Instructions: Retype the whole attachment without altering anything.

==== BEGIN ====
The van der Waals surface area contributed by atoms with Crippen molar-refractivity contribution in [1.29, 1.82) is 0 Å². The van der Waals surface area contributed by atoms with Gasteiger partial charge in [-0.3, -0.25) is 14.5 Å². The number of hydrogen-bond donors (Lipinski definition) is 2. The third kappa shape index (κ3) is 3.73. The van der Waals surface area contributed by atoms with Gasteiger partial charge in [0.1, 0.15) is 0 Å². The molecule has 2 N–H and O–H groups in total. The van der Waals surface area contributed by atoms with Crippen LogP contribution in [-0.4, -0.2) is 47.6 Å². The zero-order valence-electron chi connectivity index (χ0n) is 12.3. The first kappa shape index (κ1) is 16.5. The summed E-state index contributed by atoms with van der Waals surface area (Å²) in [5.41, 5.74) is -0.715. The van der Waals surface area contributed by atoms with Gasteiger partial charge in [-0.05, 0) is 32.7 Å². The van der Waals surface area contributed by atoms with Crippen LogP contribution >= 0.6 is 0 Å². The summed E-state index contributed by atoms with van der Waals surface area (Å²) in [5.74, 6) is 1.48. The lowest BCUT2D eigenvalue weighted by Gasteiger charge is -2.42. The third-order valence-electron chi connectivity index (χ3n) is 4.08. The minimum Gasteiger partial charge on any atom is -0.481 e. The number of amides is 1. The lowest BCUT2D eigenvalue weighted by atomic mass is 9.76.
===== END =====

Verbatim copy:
The van der Waals surface area contributed by atoms with Crippen molar-refractivity contribution in [1.29, 1.82) is 0 Å². The van der Waals surface area contributed by atoms with Gasteiger partial charge in [-0.3, -0.25) is 14.5 Å². The number of hydrogen-bond donors (Lipinski definition) is 2. The third kappa shape index (κ3) is 3.73. The van der Waals surface area contributed by atoms with Gasteiger partial charge in [0.1, 0.15) is 0 Å². The molecule has 2 N–H and O–H groups in total. The van der Waals surface area contributed by atoms with Crippen LogP contribution in [-0.4, -0.2) is 47.6 Å². The zero-order valence-electron chi connectivity index (χ0n) is 12.3. The first kappa shape index (κ1) is 16.5. The summed E-state index contributed by atoms with van der Waals surface area (Å²) in [5.41, 5.74) is -0.715. The van der Waals surface area contributed by atoms with Gasteiger partial charge in [-0.05, 0) is 32.7 Å². The van der Waals surface area contributed by atoms with Crippen LogP contribution >= 0.6 is 0 Å². The summed E-state index contributed by atoms with van der Waals surface area (Å²) in [5.74, 6) is 1.48. The lowest BCUT2D eigenvalue weighted by Gasteiger charge is -2.42. The third-order valence-electron chi connectivity index (χ3n) is 4.08. The minimum Gasteiger partial charge on any atom is -0.481 e. The number of amides is 1. The lowest BCUT2D eigenvalue weighted by atomic mass is 9.76.